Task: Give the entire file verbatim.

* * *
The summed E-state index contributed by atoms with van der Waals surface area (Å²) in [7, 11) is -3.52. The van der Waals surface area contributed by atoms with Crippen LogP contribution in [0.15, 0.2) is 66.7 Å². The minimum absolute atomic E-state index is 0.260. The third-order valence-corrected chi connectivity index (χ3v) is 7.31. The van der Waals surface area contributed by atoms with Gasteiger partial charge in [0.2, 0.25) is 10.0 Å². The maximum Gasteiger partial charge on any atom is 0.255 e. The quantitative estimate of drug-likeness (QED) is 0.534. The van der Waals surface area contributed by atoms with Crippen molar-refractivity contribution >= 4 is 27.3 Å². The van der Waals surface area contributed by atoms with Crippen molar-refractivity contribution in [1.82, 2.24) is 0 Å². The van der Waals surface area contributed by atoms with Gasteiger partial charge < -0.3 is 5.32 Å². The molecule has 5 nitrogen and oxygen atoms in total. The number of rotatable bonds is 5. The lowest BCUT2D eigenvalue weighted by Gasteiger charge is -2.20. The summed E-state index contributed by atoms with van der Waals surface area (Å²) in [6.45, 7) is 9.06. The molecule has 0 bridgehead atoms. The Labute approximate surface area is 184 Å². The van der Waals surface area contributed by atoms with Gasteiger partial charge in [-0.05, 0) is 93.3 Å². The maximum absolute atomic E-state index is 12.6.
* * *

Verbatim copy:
The summed E-state index contributed by atoms with van der Waals surface area (Å²) in [7, 11) is -3.52. The van der Waals surface area contributed by atoms with Crippen LogP contribution in [0.15, 0.2) is 66.7 Å². The minimum absolute atomic E-state index is 0.260. The third-order valence-corrected chi connectivity index (χ3v) is 7.31. The van der Waals surface area contributed by atoms with Gasteiger partial charge in [0.2, 0.25) is 10.0 Å². The maximum Gasteiger partial charge on any atom is 0.255 e. The quantitative estimate of drug-likeness (QED) is 0.534. The van der Waals surface area contributed by atoms with Crippen molar-refractivity contribution >= 4 is 27.3 Å². The van der Waals surface area contributed by atoms with Crippen molar-refractivity contribution in [1.82, 2.24) is 0 Å². The van der Waals surface area contributed by atoms with Gasteiger partial charge < -0.3 is 5.32 Å². The molecule has 5 nitrogen and oxygen atoms in total. The number of rotatable bonds is 5. The lowest BCUT2D eigenvalue weighted by Gasteiger charge is -2.20. The summed E-state index contributed by atoms with van der Waals surface area (Å²) in [6.45, 7) is 9.06. The molecule has 0 bridgehead atoms. The Labute approximate surface area is 184 Å². The van der Waals surface area contributed by atoms with Gasteiger partial charge in [-0.05, 0) is 93.3 Å². The maximum absolute atomic E-state index is 12.6.